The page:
Chewing process and benefits
– Chewing is the process of crushing and grinding food with teeth.
– It increases the surface area of food for efficient enzyme breakdown.
Muscles of mastication move the jaws to bring the teeth into intermittent contact.
– Chewing makes the food softer and warmer, and saliva enzymes begin breaking down carbohydrates.
– Increasing the number of chews per bite can increase relevant gut hormones.
– Chewing may decrease self-reported hunger and food intake.
Chewing stimulates saliva production and increases sensory perception of food.
– Chewing almonds 25-40 times keeps people fuller and allows for better nutrient absorption.
– Chewing stimulates the hippocampus and is necessary for its normal function.

Chewing in animals
Chewing is mostly a mammalian adaptation, but some herbivorous dinosaurs also developed chewing.
– Birds, amphibians, and living reptiles do not chew.
– Cattle and other ruminants chew food more than once to extract more nutrients.
– Some animals, like cows, chew for long periods in a process called rumination.
– Chewing allowed ornithopod dinosaurs to obtain more nutrients from tough plant life.

Chewing motor program
Chewing is primarily an unconscious act, but can be mediated by higher conscious input.
– The motor program for mastication creates and controls the complex patterns of chewing.
– Feedback from teeth and temporomandibular joints govern the creation of neural pathways.
– The motor program continuously adapts to changes in food type or occlusion.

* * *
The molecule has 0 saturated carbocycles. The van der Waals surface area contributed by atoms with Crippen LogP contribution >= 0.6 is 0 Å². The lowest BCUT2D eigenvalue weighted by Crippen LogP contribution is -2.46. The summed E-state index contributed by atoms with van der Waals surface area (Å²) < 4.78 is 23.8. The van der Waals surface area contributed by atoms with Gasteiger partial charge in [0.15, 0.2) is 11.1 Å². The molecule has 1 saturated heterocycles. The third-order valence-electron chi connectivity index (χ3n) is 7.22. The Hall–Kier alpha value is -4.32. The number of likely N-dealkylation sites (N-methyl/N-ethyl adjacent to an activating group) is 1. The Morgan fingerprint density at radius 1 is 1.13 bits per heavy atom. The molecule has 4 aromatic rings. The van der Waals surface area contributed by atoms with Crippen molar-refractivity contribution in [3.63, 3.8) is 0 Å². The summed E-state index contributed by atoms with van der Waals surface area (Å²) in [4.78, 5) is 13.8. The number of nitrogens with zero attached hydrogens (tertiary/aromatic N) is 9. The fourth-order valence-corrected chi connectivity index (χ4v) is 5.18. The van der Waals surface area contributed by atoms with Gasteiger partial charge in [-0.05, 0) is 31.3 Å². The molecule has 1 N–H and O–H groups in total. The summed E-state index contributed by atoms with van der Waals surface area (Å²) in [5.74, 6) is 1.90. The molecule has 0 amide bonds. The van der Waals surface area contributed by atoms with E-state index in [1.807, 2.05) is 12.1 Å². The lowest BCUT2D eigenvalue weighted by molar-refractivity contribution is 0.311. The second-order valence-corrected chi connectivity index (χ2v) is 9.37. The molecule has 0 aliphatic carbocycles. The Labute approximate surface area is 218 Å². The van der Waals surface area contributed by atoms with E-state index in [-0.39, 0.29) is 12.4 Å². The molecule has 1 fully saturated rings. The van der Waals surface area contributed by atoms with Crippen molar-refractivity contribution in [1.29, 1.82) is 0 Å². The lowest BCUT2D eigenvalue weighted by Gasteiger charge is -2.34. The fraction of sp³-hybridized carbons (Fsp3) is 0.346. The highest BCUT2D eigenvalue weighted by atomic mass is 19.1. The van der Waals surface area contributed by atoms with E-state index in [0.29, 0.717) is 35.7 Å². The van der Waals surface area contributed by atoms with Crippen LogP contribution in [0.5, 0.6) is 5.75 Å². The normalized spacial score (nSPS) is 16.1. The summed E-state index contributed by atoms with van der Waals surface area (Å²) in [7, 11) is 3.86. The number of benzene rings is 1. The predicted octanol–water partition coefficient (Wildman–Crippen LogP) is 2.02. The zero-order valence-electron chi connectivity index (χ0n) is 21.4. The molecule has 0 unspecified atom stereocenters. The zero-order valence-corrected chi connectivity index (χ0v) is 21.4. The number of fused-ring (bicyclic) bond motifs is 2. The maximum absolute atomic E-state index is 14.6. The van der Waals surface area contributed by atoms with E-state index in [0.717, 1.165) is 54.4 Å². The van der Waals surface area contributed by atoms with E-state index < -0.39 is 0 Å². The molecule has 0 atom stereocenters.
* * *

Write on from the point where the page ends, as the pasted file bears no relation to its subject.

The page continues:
– Conscious mediation is important in limiting parafunctional habits and excessive engagement of the motor program.

Chewing in machinery
– The process of chewing has been applied to machinery, such as forestry mulching machines.
– A cold press juicer uses the mastication process to extract juice without loss of nutrients.
Chewing in machinery involves chewing through brush and timber for clearing firelines.
– The U.S. Forest Service utilizes a machine called a masticator for this purpose.
– Chewing in machinery reduces friction and allows for efficient extraction or clearing.

Chewing and its effects on appetite, nutrition, cognitive function, food transport, and dental health
Chewing affects appetite and food intake.
– Chewing increases feelings of fullness and satisfaction.
– Chewing reduces the amount of food consumed in a meal.
– Chewing promotes mindful eating and slower eating pace.
Chewing influences the release of gut hormones that regulate hunger and satiety.
– Impaired mastication negatively impacts nutrition.
– Difficulties in chewing can lead to reduced food intake.
– Impaired mastication affects the ability to properly break down food.
– Insufficient mastication can result in inadequate nutrient absorption.
– Impaired mastication may contribute to malnutrition.
– Chewing maintains hippocampus-dependent cognitive function.
– Chewing is associated with improved memory and learning.
Chewing stimulates the release of neurotrophic factors in the brain.